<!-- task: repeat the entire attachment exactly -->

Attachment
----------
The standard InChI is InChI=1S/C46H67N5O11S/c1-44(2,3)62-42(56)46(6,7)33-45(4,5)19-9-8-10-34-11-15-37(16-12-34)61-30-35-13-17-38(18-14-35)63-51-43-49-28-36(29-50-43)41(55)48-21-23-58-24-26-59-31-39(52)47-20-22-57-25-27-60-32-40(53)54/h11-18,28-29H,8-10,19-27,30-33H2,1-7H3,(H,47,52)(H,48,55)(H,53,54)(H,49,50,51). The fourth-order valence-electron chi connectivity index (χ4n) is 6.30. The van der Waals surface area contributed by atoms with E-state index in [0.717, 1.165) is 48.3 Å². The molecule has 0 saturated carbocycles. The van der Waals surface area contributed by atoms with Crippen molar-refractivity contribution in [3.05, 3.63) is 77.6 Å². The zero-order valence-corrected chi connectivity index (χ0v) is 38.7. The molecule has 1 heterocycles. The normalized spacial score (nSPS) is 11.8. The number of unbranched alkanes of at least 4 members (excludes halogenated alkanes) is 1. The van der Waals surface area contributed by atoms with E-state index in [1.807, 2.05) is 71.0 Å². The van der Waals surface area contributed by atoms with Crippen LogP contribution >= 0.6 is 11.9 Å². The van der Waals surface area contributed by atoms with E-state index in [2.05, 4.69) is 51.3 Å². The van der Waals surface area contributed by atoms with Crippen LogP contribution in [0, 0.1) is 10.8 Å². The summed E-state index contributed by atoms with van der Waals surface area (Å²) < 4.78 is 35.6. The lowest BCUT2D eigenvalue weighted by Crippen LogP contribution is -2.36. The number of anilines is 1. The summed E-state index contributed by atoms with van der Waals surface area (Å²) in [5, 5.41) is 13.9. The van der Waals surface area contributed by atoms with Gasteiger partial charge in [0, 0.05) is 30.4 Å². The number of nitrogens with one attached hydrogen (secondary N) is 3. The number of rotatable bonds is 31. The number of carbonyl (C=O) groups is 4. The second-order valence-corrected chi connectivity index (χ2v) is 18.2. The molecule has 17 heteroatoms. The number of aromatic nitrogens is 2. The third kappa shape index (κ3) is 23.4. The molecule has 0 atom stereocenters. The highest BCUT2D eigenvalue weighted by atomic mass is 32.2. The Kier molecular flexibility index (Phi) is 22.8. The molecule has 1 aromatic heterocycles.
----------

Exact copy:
The standard InChI is InChI=1S/C46H67N5O11S/c1-44(2,3)62-42(56)46(6,7)33-45(4,5)19-9-8-10-34-11-15-37(16-12-34)61-30-35-13-17-38(18-14-35)63-51-43-49-28-36(29-50-43)41(55)48-21-23-58-24-26-59-31-39(52)47-20-22-57-25-27-60-32-40(53)54/h11-18,28-29H,8-10,19-27,30-33H2,1-7H3,(H,47,52)(H,48,55)(H,53,54)(H,49,50,51). The fourth-order valence-electron chi connectivity index (χ4n) is 6.30. The van der Waals surface area contributed by atoms with E-state index in [0.717, 1.165) is 48.3 Å². The molecule has 0 saturated carbocycles. The van der Waals surface area contributed by atoms with Crippen molar-refractivity contribution in [3.05, 3.63) is 77.6 Å². The zero-order valence-corrected chi connectivity index (χ0v) is 38.7. The molecule has 1 heterocycles. The normalized spacial score (nSPS) is 11.8. The number of unbranched alkanes of at least 4 members (excludes halogenated alkanes) is 1. The van der Waals surface area contributed by atoms with E-state index in [1.807, 2.05) is 71.0 Å². The van der Waals surface area contributed by atoms with Crippen LogP contribution >= 0.6 is 11.9 Å². The van der Waals surface area contributed by atoms with E-state index in [2.05, 4.69) is 51.3 Å². The van der Waals surface area contributed by atoms with Crippen LogP contribution in [0, 0.1) is 10.8 Å². The summed E-state index contributed by atoms with van der Waals surface area (Å²) < 4.78 is 35.6. The lowest BCUT2D eigenvalue weighted by Crippen LogP contribution is -2.36. The number of anilines is 1. The summed E-state index contributed by atoms with van der Waals surface area (Å²) in [5, 5.41) is 13.9. The van der Waals surface area contributed by atoms with Gasteiger partial charge in [0, 0.05) is 30.4 Å². The number of nitrogens with one attached hydrogen (secondary N) is 3. The number of rotatable bonds is 31. The number of carbonyl (C=O) groups is 4. The second-order valence-corrected chi connectivity index (χ2v) is 18.2. The molecule has 17 heteroatoms. The number of aromatic nitrogens is 2. The third kappa shape index (κ3) is 23.4. The molecule has 0 atom stereocenters. The highest BCUT2D eigenvalue weighted by atomic mass is 32.2. The Kier molecular flexibility index (Phi) is 22.8. The molecule has 1 aromatic heterocycles.